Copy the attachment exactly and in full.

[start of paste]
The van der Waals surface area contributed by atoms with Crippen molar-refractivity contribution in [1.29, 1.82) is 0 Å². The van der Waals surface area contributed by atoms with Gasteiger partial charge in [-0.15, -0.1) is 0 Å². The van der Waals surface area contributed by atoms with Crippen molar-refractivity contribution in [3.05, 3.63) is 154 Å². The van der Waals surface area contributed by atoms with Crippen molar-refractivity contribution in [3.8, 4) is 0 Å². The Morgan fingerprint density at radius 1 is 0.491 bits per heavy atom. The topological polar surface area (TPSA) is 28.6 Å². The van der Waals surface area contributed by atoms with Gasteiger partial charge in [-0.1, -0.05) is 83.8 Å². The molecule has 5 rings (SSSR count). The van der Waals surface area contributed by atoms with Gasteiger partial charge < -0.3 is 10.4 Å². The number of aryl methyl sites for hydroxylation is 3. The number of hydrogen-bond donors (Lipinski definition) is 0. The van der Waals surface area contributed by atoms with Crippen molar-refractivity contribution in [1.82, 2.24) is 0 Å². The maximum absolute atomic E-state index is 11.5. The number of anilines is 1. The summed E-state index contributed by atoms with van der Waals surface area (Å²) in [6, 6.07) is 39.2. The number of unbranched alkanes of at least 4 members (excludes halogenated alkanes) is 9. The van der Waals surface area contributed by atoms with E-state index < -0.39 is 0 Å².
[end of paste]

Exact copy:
The van der Waals surface area contributed by atoms with Crippen molar-refractivity contribution in [1.29, 1.82) is 0 Å². The van der Waals surface area contributed by atoms with Gasteiger partial charge in [-0.15, -0.1) is 0 Å². The van der Waals surface area contributed by atoms with Crippen molar-refractivity contribution in [3.05, 3.63) is 154 Å². The van der Waals surface area contributed by atoms with Crippen molar-refractivity contribution in [3.8, 4) is 0 Å². The Morgan fingerprint density at radius 1 is 0.491 bits per heavy atom. The topological polar surface area (TPSA) is 28.6 Å². The van der Waals surface area contributed by atoms with Gasteiger partial charge in [-0.1, -0.05) is 83.8 Å². The molecule has 5 rings (SSSR count). The van der Waals surface area contributed by atoms with Gasteiger partial charge < -0.3 is 10.4 Å². The number of aryl methyl sites for hydroxylation is 3. The number of hydrogen-bond donors (Lipinski definition) is 0. The van der Waals surface area contributed by atoms with Crippen molar-refractivity contribution in [1.82, 2.24) is 0 Å². The maximum absolute atomic E-state index is 11.5. The number of anilines is 1. The summed E-state index contributed by atoms with van der Waals surface area (Å²) in [6, 6.07) is 39.2. The number of unbranched alkanes of at least 4 members (excludes halogenated alkanes) is 9. The van der Waals surface area contributed by atoms with E-state index < -0.39 is 0 Å².